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Carkeek Park facts for kids

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Carkeek Park-1
Carkeek Park beach beyond the BNSF tracks. Esplanade NW in the distance

Carkeek Park is a 216 acres (87 ha) park located in the Broadview neighborhood of Seattle, Washington. The park contains Piper Orchard, Pipers Creek (and its tributaries Venema Creek and Mohlendorph Creek), play and picnic areas, picnic shelters, and hiking trails. A pedestrian bridge across the main lines of the BNSF Railway connects to the Carkeek Park sand beach on Puget Sound. Park program activities are largely out of the Carkeek Park Environmental Learning Center.


Seattle's first park to be called "Carkeek Park" was on Pontiac Bay, Lake Washington (1918–1926), now site of Magnuson Park. The original was a gift of Mr. and Mrs. Morgan J. Carkeek, prominent builder and contractor in Seattle, Oregon, and Victoria, B.C. The original was displaced by a Naval Air Station. Morgan Carkeek offered the proceeds of his sale to the City for another park.

A century-old apple tree in Piper Orchard

Most of the existing site was purchased by the City of Seattle in the later 1920s, with 20% donated by Carkeek, following citizen petition over vigorous City opposition. The park went through a few themes over years, from outdoor performance venue, to farm for zoo animal feed, to pasturage rental, to park with WPA Civilian Conservation Corps construction (1933-–36, removed in 1938), to U.S. Army camp (just in 1942), to sewage treatment plant (over vigorous opposition by neighborhoods groups). Bond funds in the late 1940s allowed reconstruction of park facilities, including a planned large equestrian academy and concession to reduce chronic rowdyism in the park, but a tight city budget in spite of generous donations forced indefinite postponement. An archery field was built (c. 1955), and closed when it was moved to Magnuson Park in August 1985. Treated sewage outfall ended in the early 1960s with closure of the treatment plant and replacement with a Metro sewage pumping station near the parking lot for the beach.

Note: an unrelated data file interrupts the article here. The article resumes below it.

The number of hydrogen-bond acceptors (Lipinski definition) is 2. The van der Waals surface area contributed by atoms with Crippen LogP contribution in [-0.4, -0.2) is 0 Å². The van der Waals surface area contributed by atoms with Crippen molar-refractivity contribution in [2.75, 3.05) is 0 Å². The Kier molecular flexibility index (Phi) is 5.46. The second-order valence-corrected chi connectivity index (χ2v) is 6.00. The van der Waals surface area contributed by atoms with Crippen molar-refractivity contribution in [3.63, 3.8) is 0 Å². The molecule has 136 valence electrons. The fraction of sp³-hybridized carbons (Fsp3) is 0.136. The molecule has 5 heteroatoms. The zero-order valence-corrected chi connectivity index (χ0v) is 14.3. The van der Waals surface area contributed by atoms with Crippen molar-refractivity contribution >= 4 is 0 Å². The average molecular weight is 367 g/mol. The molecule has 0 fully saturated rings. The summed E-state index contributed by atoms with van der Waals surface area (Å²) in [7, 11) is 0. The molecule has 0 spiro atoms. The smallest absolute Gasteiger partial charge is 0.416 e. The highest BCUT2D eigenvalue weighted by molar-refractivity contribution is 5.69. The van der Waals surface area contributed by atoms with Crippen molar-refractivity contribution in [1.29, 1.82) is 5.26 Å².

Additional property was donated in 1953 but could not be incorporated until the city could raise funds to buy the intervening ravine in 1973.

The park and environs were still rural when the park was established; further, most of the park is in a steep little canyon, so the park was spared all but minimal rural development as well as the surrounding boom of urban development. The full old growth forest (1,000–2,000 years old) was all clearcut relatively early (around the early 20th century); the predominantly maple-alder successional stage forest is today mature. Evergreens will gradually predominate. Typical trees include deciduous maple, alder, ash, and willow, with madrona, cascere, and evergreen Western Red Cedar, Western Hemlock, Douglas fir, pine, and spruce. Sedges, cattails, and other common indigenous flora fill out the understory and wetland areas, with particularly huge Lady Ferns along the ravine between 105th and 110th streets.

Environmental Learning Center

Wild Redflower Currant (Ribes sanguineum) blooming

In addition to the variety of program activities and environmental stewardship, the community-driven Carkeek Park Environmental Learning Center (ELC) is becoming a model for resource efficiency and protection of human health and the environment. Built to the highest standard of the U.S. Green Building Council, sustainable building features of the ELC include:

  • rooftop rainwater harvest for flushing toilets and managing storm water. This is becoming dramatically more attractive for large buildings and as potable water is becoming scarce (and expensive);
  • energy-efficient highly insulated building envelope, intelligent lighting, and natural ventilation (some is rediscovery: natural lighting and ventilation were common before electricity);
  • solar electric (photovoltaic) panels provided by City Light's Green Power program
  • 80% recycling or salvaging of demolition and construction waste;
  • salmon-friendly landscaping, meaning drought-tolerant, native species and increased storm water infiltration;
  • paints and coatings, adhesives, sealants, wood composites and carpeting which protect indoor air quality;
  • recycled content products were used in construction: concrete, backfill, wood composite casework, insulation, and flooring; salvaged materials included peeler logs from a naval building in South Lake Union; and
  • regional materials were preferred, supporting the regional economy and reducing the energy, waste, and pollution associated with transportation (one of the biggest components of fossil fuel and energy use).

Due to cuts to the City of Seattle's budget, the ELC closed in 2013.

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